first got to New Mexico. Jack and his wife, Sharon, are still CNM members and
we last saw them in 1996 when they came to the convention. Jack took me to meet
Bill and Sylvan when they still had the shop on Trumble. I spent a lot of hours
there after work and on Saturdays trying to absorb the Corvair care lessons
they offered up so freely.

I don't remember how I met Francis or Steve or so many of the other old timers
but it is clearly their friendship and support that has kept me in the Club
over the many years I have been a member! I don't know how it is in other clubs
of this type but there has never been any lack of help when I broke something.
Why, just the other day twelve or twenty stalwart helpers showed up at my house
to take the powertrain out of the van! And such help they were too! I will
never figure out how I have done that before all by myself!

And then there's Wendell Walker and Chuck Vertrees... they have had those jobs
as Treasurer and Secretary so long that we would be hard pressed to find enough
thanks for the jobs well done. And of course I owe Wendy tons of thanks for
helping me through the painting process on the coupe! It may be a while before
it gets all back together, but it will!

So thanks to all the CNM members from A to Z for keeping this club thriving and
interesting and of service to everyone from both Kim and me. -- Del


Dennis Pleau

Back in 1969 when I was 15 my father started looking for a car for my brother
(17) and me. He talked to two brothers who lived across the street who were
into sports cars and rallying, Morley, who owned a first year Jaguar XK-E and
his brother Warren, who owned an MG-B. They suggested either a Volvo 144 or a

Shortly thereafter, we located a 1963 Monza sedan with an automatic and
purchased it for $300. Shortly after that I pulled the engine, put in a set of
rings and bearings. I hand-lapped the valves. I put everything back together,
reinstalled it and it ran. I did have the use of a 1960/61 shop manual and just
followed it.

My brother never really liked the car but he had his license and he drove both
of us back and forth to school for a while. On my 16th birthday, I took my
driver's test in the Corvair and passed. The next day I started working in a
service station in Sacramento (15 miles away) and the car basically became
mine. One day some hippies who had hitchhiked from Florida to Sacramento
offered me $750 for the car so they could drive it back and we sold it to them.

We promptly found another 1963 Monza coupe, 102 hp and 4 speed, for $300. This
one had a lot of blow-by, so out came the engine and we did another
ring/bearing/lap-the-valves job. I put a glass pack muffler on it. I remember
this as a great car. I could/would take it anywhere and drove it real hard.

The thing I remember about it the most was the number of fan belts I broke. Not
knowing any better, I was always sure the last belt had come off because it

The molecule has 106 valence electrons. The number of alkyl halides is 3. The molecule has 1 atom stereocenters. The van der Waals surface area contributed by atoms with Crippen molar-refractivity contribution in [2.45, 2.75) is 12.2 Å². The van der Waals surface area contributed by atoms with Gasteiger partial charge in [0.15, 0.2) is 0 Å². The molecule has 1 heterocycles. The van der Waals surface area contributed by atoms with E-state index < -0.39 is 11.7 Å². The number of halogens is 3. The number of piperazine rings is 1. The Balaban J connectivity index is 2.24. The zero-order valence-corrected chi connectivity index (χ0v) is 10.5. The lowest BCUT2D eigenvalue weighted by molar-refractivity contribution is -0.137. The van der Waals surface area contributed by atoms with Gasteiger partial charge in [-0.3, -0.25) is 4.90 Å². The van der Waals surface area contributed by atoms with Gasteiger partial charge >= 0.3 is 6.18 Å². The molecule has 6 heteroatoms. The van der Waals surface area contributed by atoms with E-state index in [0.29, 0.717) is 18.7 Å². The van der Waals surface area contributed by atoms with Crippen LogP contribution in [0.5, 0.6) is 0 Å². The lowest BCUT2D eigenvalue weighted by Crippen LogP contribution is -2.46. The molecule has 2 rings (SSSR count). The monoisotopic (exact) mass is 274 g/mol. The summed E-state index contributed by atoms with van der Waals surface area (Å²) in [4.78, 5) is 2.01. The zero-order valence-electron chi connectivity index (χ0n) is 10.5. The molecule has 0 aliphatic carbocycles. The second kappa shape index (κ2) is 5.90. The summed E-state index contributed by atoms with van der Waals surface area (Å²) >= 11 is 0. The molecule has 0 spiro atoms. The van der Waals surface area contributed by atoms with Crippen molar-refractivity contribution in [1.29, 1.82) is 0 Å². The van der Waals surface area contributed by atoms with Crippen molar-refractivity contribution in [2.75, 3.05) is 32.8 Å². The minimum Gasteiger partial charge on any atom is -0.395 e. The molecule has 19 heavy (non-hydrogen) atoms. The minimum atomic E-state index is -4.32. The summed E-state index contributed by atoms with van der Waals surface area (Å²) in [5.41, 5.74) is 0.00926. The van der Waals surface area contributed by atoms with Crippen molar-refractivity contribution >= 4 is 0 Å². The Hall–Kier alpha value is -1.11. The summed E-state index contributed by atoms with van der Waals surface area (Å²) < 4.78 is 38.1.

wasn't tight enough, so I would try to put the next one on tighter and of
course it would just fail that much sooner. I tightened one down so tight that
it broke the generator off its mounts.

In the meantime my brother had gotten married and bought a new 1970 Ford
Maverick. He had joined the Carpenters union as a apprentice and they promptly
went on strike. Since he was new he didn't get any benefits, so I took over
payments and got the Maverick. By this time I was working in the same service
station as a mechanic so I could afford it.

The Corvair became my "fun" car and the Maverick became my "main
transportation" after that. I drove the Maverick during the week and back and
forth to work and the Corvair on dates and on weekends. When I went away to
college, I took the Maverick. One thing I have to note here, I drove the
Maverick until the late 70's and put 205,000 miles on it. I had to replace the
bell housing when a starter drive exploded and the head at about 180,000 miles.
It was a great car, just like my Corvairs.

In 1975, I moved to Montrose, Colorado and took the Maverick. My father
transferred to a job in Sacramento and started driving the Corvair as his
commuter car (remember the Arab oil embargo and gas prices). One day he called
and asked me what I wanted to do with the car. He could sell it or I could find
out how to get it to Colorado. I told him to sell it. I didn't own another
Corvair until about 1985.

I bounced around from working as a mechanic or a landscaper and spent all the
time I could get off from work as a ski bum at Lake Tahoe. In the late 70's I
ruined my back and went back to school, learned electronics and went to work
for Intel in 1983.

I decided I needed a hobby a few years later and bought another '63 Monza 102/4
for about $300. Shortly after I bought this car I learned of Valley CORSA and
national CORSA and joined both. This time I did a complete rebuild. Overbore,